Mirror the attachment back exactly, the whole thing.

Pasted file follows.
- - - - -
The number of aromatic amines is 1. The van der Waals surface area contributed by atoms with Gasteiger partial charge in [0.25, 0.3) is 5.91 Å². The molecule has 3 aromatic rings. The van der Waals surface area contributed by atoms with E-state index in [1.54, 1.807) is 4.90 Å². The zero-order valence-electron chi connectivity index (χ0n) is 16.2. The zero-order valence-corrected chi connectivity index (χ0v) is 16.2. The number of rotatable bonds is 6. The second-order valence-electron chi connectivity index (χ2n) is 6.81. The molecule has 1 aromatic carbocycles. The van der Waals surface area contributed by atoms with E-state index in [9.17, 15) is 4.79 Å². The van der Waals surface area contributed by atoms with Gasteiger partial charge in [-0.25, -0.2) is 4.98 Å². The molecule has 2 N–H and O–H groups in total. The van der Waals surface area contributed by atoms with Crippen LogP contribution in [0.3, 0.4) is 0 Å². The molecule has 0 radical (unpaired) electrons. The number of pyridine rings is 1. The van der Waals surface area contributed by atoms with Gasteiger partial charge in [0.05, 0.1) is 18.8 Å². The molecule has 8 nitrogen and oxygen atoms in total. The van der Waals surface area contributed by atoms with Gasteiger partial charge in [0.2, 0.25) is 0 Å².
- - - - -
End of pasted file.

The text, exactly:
The number of aromatic amines is 1. The van der Waals surface area contributed by atoms with Gasteiger partial charge in [0.25, 0.3) is 5.91 Å². The molecule has 3 aromatic rings. The van der Waals surface area contributed by atoms with E-state index in [1.54, 1.807) is 4.90 Å². The zero-order valence-electron chi connectivity index (χ0n) is 16.2. The zero-order valence-corrected chi connectivity index (χ0v) is 16.2. The number of rotatable bonds is 6. The second-order valence-electron chi connectivity index (χ2n) is 6.81. The molecule has 1 aromatic carbocycles. The van der Waals surface area contributed by atoms with E-state index in [9.17, 15) is 4.79 Å². The van der Waals surface area contributed by atoms with Gasteiger partial charge in [-0.25, -0.2) is 4.98 Å². The molecule has 2 N–H and O–H groups in total. The van der Waals surface area contributed by atoms with Crippen LogP contribution in [0.3, 0.4) is 0 Å². The molecule has 0 radical (unpaired) electrons. The number of pyridine rings is 1. The van der Waals surface area contributed by atoms with Gasteiger partial charge in [0.05, 0.1) is 18.8 Å². The molecule has 8 nitrogen and oxygen atoms in total. The van der Waals surface area contributed by atoms with Gasteiger partial charge in [0.2, 0.25) is 0 Å².